Ms. Chieko Nohno, MP (Japan)

Discuss factors to ensure balanced population growth Mr. Ahmad Husni Mohamad Hanadziah, Deputy Minister of Finance and Chair of AFPPD-Malaysia, urged parliamentarians to discuss all factors and concerns to ensure balanced population growth that benefits every person. “There is shortage in food supply due to the conversion of land from agricultural to industrial. It is on your shoulders to find out prudent and practical ways to tackle the world issues on climate change, diseases and population”, he added.

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Interrelationship of global warming and infectious diseases Global warming and fluctuations in weather help to spread diseases. The temperature affects the growth and survival of microbes and vectors. Weather affects the timing and intensity of disease outbreaks. “Climate is the primary factor in the epidemic of malaria, cholera, dengue, meningococcal meningitis, Japanese encephalitis, leptospirosis and rickettsial infections”, highlighted by Mr. Hasan Abdul Rahman, Director of the Disease Control Division of the Ministry of Public Health in Malaysia.

Left to right: Ms. Puangpen Chanprasert, Senior Public Health Technical Officer from Thailand, Dr.Osamu Kusumoto, Secretary General/Executive Director of APDA, and Mr. James Dawos Mamit, MP (Malaysia)

Diseases associated with climate change I n a m e s s a g e f r o m D r. P r a t Boonyawongvirot, Permanent Secretary of the Ministry of Public Health in Thailand and Secretary-General of AFPPD – delivered by Ms. Puangpen Chanprasert, Senior Public Health Technical Officer in Thailand – he highlighted that approximately 600,000 deaths occurred worldwide as a result of weather-related natural disasters in the 1990s. “Recent studies suggest that the record high temperatures of 2003 in Europe were associated with an estimated 70,000 deaths. Each year, diarrheal diseases, malaria and malnutrition kill 3 million people globally. Dengue fever is on the rise – it is estimated that up to 80 million individuals become infected annually”, he stated.

Increase in average global temperature impacts the climate, resulting in altered precipitation patterns, melting glaciers, intensifying storms and rising sea level. Adaptation measures in South Korea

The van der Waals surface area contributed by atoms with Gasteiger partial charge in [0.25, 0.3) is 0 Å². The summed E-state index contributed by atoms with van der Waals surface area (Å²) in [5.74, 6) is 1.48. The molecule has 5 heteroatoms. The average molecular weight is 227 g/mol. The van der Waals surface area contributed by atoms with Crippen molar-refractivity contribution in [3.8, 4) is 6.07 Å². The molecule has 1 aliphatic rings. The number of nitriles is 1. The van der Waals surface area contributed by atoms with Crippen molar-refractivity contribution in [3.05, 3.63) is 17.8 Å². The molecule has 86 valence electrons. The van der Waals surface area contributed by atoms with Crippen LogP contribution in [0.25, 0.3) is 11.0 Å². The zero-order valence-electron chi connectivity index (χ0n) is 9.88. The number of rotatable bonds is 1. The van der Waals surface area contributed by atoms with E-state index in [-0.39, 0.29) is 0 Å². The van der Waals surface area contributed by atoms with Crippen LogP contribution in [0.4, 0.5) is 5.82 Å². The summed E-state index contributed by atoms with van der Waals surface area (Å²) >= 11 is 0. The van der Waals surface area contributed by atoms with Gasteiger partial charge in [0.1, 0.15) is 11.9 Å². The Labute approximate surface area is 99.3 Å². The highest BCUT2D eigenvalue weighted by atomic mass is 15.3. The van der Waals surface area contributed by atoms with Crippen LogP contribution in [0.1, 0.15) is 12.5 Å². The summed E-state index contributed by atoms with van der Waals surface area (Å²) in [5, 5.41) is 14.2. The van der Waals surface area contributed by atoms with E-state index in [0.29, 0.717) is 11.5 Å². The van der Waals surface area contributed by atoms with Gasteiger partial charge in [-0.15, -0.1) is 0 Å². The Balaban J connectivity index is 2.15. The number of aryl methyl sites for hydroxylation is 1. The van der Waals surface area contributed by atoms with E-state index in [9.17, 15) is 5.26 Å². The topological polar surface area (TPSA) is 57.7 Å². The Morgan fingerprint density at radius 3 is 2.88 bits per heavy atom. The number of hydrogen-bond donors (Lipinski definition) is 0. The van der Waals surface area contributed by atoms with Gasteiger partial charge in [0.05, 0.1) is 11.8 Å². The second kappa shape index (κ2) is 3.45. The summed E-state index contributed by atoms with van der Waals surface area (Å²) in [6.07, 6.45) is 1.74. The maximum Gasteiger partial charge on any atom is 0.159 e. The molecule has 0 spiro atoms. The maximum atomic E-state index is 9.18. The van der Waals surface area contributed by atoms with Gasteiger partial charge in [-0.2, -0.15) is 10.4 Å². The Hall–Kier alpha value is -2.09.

“South Korea is drawing up detailed plans to build a low-carbon society; such as expanding the use of new and renewable energy, and enhancing energy efficiency. Many environmental experts and activists are taking part in urging the South Korean Ms. Darlene Custodio (left), MP (Philippines) and Treasurer of AFPPD; and government to take further Mr. Hasan Abdul Rahman (right), Director of the Diseases Control Division of reduction and adaptation the Ministry of Health in Malaysia actions”, said Ms. Han Unemployment fuels political Myeong Sook, MP, former Prime instability Minister, Environment Minister and Chair of the Committee on Population Mr. Jose Rimon, Senior Program and Development in South Korea. Officer of the Bill and Melinda Gates Population, climate change and Foundation, presented the impacts of infectious diseases Climate change impacts in Japan population growth on the sustainability Mr. James Dawos Mamit, MP (Malaysia), Mr. Shuzo Nishioka, Senior Research and stability of societies. It is estimated presented an interesting overview on the Fellow of the National Institute for that nearly 1.5 billion men and women interrelationship between population, Environmental Studies in Japan, will be 20-24 years old by 2015; and if climate change and infectious diseases. discussed the possible impacts of these individuals are not able to find He said that climate change is the climate change in Japan. “Extreme daily jobs, the situation will fuel political greatest threat being faced by the planet precipitation, including that associated today, with rising temperatures causing with typhoons, will further enhance more droughts and floods. The main over Japan due to the increase in human influence on global climate is likely atmospheric moisture. Rice yield in to be emissions of greenhouse gases, irrigated lowland areas is projected to such as carbon dioxide and methane. decrease up to 40 percent”. In Japan, coastal lowlands are located below high water level, mainly in large cities; a 1 meter rise in sea level could put up to Mr. Jose Rimon, Senior Program Officer of the Bill and 4.1 million people Melinda Gates Foundation at risk. It is also p r o j e c t e d t h a t instability. “Most urban growth is about 90 percent occurring in slum areas. Countries with of the habitat of bulging youth population are likely to f o r e s t s p e c i e s experience civil conflicts. Competition in Left to right: Mr. Shuzo Nishioka, Senior Research Fellow of the National Institute for Environ- could disappear the declining crop land and fresh water mental Studies in Japan; Ms. Wakako Hironaka, MP (Japan) and acting Chair of JPFP; and by the end of this is also associated with civil conflicts”, Ms. Han Myeong Sook, MP (South Korea), former Prime Minister, Environment Minister and Chair of the Committee on Population and Environment in South Korea century in Japan. he informed.